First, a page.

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Former Bull P.K. Subban has an advantage at the Olympics


Thanks to his experience with the Belleville Bulls, P.K. Subban will be a step ahead of most of his teammates during Olympics play.

By Riley Maracle [1]

BELLEVILLE – Canada’s men’s hockey team will face a lot of tough tests during the Olympics, but opponents and new teammates aren’t all they have to get used to.

The games are being played on an Olympics-sized ice surface, which is wider than that used in most places in North America: 100 feet (30 metres), instead of 85 feet (25 metres). The extra 15 feet may not seem like a lot, but it can really make it harder on players who are not used to it. But Canada has one player who is – all thanks to Belleville.

As a Belleville Bull, defenceman P.K. Subban – now with the Montreal Canadiens – spent four seasons playing on the Olympic-sized ice surface at the Yardmen Arena.

Jack Miller, the radio broadcaster for the Bulls, has travelled all over the globe covering world junior hockey championships played on both Olympic and North American ice surfaces. He says the larger surface poses both advantages and disadvantages for players who are new to it.

The challenge is “being able to cover it, not getting beat to the outside, knowing where the boards are, knowing how much faster you have to adapt if you’re going to come wide – you don’t want to give up the middle,” Miller said. “Sometimes you have to squeeze in, but you’ve got to know how much room you have on the sides … Especially early on in the tournament, you see guys getting beaten to the outside. And let’s face it – most of these have speedy forwards, so it is more of a chore on defencemen. So in that respect, P.K.’s experience will certainly come back and help him very quickly.”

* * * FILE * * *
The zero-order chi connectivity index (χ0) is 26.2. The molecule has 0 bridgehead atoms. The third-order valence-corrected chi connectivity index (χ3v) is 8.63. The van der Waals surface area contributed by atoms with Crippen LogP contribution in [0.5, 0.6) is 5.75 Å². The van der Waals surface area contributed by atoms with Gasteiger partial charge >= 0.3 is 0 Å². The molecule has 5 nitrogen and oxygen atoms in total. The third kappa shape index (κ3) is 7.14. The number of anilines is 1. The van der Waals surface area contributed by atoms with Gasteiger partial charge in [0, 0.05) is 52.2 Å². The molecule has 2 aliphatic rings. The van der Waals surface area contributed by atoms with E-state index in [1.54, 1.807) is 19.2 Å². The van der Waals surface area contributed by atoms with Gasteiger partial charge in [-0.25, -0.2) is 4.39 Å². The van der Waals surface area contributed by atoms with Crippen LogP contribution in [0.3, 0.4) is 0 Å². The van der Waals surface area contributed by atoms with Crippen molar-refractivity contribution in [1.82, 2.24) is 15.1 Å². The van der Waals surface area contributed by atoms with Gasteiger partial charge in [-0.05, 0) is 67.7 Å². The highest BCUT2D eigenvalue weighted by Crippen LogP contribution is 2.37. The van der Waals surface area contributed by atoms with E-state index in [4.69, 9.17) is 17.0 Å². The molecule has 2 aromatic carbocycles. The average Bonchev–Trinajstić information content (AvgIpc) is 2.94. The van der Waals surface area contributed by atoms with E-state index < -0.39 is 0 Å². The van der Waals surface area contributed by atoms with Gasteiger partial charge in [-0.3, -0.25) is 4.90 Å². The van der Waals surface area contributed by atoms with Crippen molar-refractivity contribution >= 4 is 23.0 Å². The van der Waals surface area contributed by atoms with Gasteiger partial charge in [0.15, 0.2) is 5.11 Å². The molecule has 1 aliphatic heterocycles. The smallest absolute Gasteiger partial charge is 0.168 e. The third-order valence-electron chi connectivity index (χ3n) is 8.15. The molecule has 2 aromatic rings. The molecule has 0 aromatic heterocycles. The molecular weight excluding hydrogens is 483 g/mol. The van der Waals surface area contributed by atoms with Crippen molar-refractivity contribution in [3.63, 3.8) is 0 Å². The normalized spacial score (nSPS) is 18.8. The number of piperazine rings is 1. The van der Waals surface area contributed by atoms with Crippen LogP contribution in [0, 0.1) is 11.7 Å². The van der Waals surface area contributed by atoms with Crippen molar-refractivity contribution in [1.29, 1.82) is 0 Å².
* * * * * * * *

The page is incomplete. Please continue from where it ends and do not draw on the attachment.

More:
Subban’s brother Jordan, who is currently a Belleville Bull and also a defenceman, knows the challenge of the larger surface first-hand, and says playing here helped him with his international play.

“When I played for Team Canada (at the under-18 international tournament), it helped me when I went over there. So I can only think that it will help (P.K.) with getting used to, and being comfortable on that ice surface,” Jordan Subban said.

Alex Yuill, another Bulls  defenceman, also knows what it’s like to transition to the Olympic ice surface. Yuill was traded this season from the Barrie Colts, who play on a North American-sized surface. He had to make a change in his play when he came here, he said.

“It slows the game down, actually; you just have to make smarter decisions.”

Bulls rookie forward David Tomasek has played on both Olympic-sized and North American-sized ice. Tomasek spent 10 years playing in his native Czech Republic, then moved to the United States and played there for four years before being picked up by the Bulls.

“On (the Yardmen) ice you need a good team that skates well, because you need to take it wide (and be) speedy,” he said. “You need to take (advantage) of it.”

The play on that ice is a little less physical than on the North American surface because of the space, he added: “You have less hits, I think.”

It also changes the way a team handles the power play, Tomasek said. The power play is where Subban is expected to spend most of his playing time.

“On the power play you have extra room. You can make extra plays,” he explained.

Team Canada begins the tournament at noon Thursday, taking on Team Norway. Subban will not be playing Thursday, but will be in the lineup for Friday’s game against Austria.



Former Belleville Bull Subban receives invite from Team Canada [2]